Engaged couple graduate with PhDs on same day


Dr Kirsty Chidgey and Dr Nicholas Sneddon, who are engaged to be married, graduated from Massey Unversity today.


Dr Nicholas Sneddon and Dr Kirsty Chidgey are living proof that working and playing together can be the winning formula, as they crossed the stage in Manawatū to receive their doctoral degrees today.

Dr Nicholas Sneddon and Dr Kirsty Chidgey are living proof that working and playing together can be the winning formula, as they crossed the stage in Manawatū to receive their doctoral degrees today.

The pair met in their first year of university and have been studying together ever since. When asked how they coped with completing simultaneous doctoral degrees, Dr Chidgey says, “A lot of people mention that, but I think it allowed us to bounce ideas off one another and we could fully understand what the other were going through.”

Although the pair did have to cope with long periods apart for their research, with Dr Chidgey spending weeks at a time in Waikato where her research was based, and Dr Sneddon conducting some research in Ireland, the pair adapted to their hectic schedules.

Dr Sneddon adds that they complement each other’s strengths and look after each other. “I helped Kirsty with her mathematics and she helped me with my writing, so it worked out really well. When one of us would have a day when we were just over it, we knew to drop work for a while for the other and just have a relaxing weekend.”

Dr Sneddon grew up on a dairy farm, but is the only son that decided not to pursue dairy farming in the traditional sense. Although he supported himself throughout his study years by milking on the side, he doesn’t think he could have done it long-term.

“I’m not exactly a morning person and with four brothers doing it, plus mum and dad, I thought I would pursue dairy cow breeding instead. I milked cows throughout my undergraduate degree, and I got a few scholarships during my PhD including the Colin Holmes Dairy scholarship and the LIC Pat Shannon scholarship, so I could work a little less.”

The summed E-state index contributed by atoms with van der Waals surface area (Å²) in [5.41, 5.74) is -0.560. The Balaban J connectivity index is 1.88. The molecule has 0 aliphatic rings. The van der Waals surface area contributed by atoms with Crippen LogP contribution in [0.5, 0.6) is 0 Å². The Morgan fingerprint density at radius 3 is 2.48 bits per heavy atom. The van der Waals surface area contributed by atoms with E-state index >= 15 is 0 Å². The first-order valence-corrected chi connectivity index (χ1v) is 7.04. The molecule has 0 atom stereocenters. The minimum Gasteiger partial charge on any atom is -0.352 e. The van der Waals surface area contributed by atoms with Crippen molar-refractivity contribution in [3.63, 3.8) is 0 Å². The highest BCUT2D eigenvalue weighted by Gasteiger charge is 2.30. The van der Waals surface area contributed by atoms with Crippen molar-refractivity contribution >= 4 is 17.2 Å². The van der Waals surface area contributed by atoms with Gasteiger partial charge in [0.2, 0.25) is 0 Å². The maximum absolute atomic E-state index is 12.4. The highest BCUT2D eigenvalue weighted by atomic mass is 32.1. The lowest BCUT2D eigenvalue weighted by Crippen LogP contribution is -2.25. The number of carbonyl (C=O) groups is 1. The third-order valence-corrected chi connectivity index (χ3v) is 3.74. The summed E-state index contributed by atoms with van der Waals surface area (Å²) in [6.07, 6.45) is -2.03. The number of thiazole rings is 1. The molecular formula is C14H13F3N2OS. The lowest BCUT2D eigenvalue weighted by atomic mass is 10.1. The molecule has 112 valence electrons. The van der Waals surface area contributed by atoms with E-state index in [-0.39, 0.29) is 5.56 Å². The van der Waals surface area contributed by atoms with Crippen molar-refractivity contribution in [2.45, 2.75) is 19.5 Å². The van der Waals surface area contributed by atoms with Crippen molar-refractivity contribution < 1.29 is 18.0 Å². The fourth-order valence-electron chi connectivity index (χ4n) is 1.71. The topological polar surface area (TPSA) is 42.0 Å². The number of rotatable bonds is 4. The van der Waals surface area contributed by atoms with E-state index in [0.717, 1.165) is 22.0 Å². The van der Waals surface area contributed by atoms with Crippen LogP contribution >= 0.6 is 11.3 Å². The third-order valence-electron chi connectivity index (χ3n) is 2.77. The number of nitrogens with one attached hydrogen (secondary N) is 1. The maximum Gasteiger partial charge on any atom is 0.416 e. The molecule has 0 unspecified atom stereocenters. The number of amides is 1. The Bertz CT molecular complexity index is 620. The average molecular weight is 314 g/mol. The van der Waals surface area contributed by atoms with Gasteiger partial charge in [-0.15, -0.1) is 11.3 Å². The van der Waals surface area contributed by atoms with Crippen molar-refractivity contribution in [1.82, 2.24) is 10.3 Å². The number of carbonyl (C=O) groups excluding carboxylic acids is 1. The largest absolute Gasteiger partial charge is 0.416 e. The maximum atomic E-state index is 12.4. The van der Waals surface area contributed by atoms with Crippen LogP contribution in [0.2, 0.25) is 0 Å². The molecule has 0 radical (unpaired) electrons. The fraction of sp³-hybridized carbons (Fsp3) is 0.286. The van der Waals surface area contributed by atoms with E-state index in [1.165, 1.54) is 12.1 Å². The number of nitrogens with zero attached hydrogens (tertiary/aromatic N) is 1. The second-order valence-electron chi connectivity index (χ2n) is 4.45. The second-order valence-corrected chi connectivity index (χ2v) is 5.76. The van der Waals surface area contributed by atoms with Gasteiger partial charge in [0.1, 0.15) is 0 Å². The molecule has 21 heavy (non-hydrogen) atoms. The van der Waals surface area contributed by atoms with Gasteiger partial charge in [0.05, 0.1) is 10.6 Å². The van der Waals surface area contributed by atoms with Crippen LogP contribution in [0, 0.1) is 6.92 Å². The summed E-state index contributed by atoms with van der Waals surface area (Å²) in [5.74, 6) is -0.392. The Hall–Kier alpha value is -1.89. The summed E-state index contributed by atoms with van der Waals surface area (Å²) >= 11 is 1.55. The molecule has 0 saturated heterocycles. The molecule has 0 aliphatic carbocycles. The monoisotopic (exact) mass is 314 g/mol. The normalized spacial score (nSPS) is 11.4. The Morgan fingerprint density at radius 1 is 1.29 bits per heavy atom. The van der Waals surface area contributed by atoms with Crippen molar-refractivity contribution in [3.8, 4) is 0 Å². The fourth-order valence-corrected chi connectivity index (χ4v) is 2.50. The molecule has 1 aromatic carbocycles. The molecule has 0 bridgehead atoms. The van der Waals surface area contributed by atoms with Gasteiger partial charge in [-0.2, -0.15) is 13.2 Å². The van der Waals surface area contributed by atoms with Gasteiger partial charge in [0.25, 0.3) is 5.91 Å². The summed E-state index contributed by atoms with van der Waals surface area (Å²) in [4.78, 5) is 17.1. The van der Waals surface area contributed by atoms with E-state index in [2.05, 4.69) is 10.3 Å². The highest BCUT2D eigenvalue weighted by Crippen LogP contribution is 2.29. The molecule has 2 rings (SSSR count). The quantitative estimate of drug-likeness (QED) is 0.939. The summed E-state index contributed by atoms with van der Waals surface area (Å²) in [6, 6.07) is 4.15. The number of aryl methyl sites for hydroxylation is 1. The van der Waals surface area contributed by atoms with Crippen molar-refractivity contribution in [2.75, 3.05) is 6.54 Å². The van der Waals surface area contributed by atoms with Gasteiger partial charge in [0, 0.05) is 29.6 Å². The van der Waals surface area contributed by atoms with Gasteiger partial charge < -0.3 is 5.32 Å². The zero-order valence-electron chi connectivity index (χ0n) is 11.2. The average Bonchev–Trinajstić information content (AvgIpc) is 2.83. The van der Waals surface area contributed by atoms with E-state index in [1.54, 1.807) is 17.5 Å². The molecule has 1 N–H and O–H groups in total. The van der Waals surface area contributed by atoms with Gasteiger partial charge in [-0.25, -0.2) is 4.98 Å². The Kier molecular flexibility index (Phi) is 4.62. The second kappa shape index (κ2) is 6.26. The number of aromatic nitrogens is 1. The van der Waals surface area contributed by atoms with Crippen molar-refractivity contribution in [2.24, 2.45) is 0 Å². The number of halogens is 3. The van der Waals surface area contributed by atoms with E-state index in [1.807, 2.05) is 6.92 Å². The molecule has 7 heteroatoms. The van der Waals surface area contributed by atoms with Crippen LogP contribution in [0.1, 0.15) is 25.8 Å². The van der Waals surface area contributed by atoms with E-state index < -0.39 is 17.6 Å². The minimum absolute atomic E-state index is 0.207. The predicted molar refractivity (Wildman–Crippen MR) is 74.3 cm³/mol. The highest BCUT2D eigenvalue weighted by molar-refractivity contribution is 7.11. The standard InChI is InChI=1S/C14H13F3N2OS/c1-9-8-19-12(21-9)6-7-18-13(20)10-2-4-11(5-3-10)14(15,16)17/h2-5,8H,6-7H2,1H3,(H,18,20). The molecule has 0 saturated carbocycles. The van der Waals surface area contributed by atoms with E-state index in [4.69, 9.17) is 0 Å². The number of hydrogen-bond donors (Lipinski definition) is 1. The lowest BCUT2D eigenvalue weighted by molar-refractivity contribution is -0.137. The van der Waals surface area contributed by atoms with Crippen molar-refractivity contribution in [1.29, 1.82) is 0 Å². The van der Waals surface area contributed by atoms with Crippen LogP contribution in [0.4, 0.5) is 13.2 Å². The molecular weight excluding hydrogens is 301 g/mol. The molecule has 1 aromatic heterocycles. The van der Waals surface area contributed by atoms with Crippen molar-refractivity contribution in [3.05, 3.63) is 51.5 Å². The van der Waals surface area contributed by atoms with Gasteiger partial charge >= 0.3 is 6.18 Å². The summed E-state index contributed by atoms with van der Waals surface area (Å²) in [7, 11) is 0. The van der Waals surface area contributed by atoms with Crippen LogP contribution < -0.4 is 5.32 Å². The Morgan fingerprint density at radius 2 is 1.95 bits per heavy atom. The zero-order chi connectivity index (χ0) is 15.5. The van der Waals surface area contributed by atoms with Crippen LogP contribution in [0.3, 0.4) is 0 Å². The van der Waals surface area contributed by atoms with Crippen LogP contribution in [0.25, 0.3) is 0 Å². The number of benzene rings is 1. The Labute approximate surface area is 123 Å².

Dr Sneddon’s research focused on the potential to modify the composition of milk through selective breeding to contain more lactose in whole milk powder. He did this by undertaking a genetic and economic evaluation of dairy cows in New Zealand and found that including lactose yield in the national breeding objective for New Zealand dairy cattle could reduce the lactose deficit by nine per cent, saving the dairy industry around $60 million per year.

He recently took up a role across the road from Massey’s Manawatū campus at Fonterra, as a senior analyst on the On-Farm Research and Development team. “I’m settling in now and liking the role, so I could see myself doing this for a long time.”

Dr Chidgey’s thesis compared sow and piglet productivity and behaviour in farrowing crates and farrowing pens on a commercial pig farm. She found piglet mortality was significantly higher in farrowing pens than in farrowing crates, suggesting reduced piglet welfare in this system. She also found that sows that were reared in pens were more interactive towards their own piglets, irrespective of whether they gave birth in a crate or a pen.

She describes herself as an animal person from a very young age, but could never have dreamed of her field of research at a city school.

“It was only after studying at Massey that I realised animal science was even an option, as you just aren’t exposed to that kind of thing in the city.

“When I started living on the lifestyle block is when I developed a specific interest in pigs. They’re just a really interesting animal and I found that the more I learnt about them, the more I wanted to know.”

Dr Chidgey is currently working at Massey’s Veterinary Institute, involved in teaching Bachelor of Veterinary Science and animal science students. She also has a part-time role with New Zealand Pork as an animal welfare scientist.

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